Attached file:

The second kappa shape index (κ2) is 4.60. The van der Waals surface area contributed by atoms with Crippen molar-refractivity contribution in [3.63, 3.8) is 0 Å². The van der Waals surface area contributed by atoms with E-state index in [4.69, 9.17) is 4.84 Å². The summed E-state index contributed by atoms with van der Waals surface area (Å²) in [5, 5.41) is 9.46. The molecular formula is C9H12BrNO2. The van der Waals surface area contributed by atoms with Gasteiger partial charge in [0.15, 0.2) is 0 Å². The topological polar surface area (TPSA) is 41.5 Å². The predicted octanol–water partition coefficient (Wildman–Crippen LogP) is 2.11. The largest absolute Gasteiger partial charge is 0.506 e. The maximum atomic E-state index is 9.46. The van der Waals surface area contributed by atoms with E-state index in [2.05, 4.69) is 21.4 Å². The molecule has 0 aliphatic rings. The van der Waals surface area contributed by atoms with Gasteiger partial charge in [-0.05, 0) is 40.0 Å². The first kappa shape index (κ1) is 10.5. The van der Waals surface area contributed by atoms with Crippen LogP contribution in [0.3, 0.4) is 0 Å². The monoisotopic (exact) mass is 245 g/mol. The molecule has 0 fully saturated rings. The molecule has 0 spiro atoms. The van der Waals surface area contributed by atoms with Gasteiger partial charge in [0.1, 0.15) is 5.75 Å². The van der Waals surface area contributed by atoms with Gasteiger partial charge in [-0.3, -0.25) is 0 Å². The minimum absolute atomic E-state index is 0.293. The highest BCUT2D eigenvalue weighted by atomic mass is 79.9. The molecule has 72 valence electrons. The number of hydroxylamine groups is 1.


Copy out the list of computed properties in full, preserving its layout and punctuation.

The second kappa shape index (κ2) is 4.60. The van der Waals surface area contributed by atoms with Crippen molar-refractivity contribution in [3.63, 3.8) is 0 Å². The van der Waals surface area contributed by atoms with E-state index in [4.69, 9.17) is 4.84 Å². The summed E-state index contributed by atoms with van der Waals surface area (Å²) in [5, 5.41) is 9.46. The molecular formula is C9H12BrNO2. The van der Waals surface area contributed by atoms with Gasteiger partial charge in [0.15, 0.2) is 0 Å². The topological polar surface area (TPSA) is 41.5 Å². The predicted octanol–water partition coefficient (Wildman–Crippen LogP) is 2.11. The largest absolute Gasteiger partial charge is 0.506 e. The maximum atomic E-state index is 9.46. The van der Waals surface area contributed by atoms with E-state index in [2.05, 4.69) is 21.4 Å². The molecule has 0 aliphatic rings. The van der Waals surface area contributed by atoms with Gasteiger partial charge in [-0.05, 0) is 40.0 Å². The first kappa shape index (κ1) is 10.5. The van der Waals surface area contributed by atoms with Crippen LogP contribution in [0.3, 0.4) is 0 Å². The monoisotopic (exact) mass is 245 g/mol. The molecule has 0 fully saturated rings. The molecule has 0 spiro atoms. The van der Waals surface area contributed by atoms with Gasteiger partial charge in [0.1, 0.15) is 5.75 Å². The van der Waals surface area contributed by atoms with Gasteiger partial charge in [-0.3, -0.25) is 0 Å². The minimum absolute atomic E-state index is 0.293. The highest BCUT2D eigenvalue weighted by atomic mass is 79.9. The molecule has 72 valence electrons. The number of hydroxylamine groups is 1.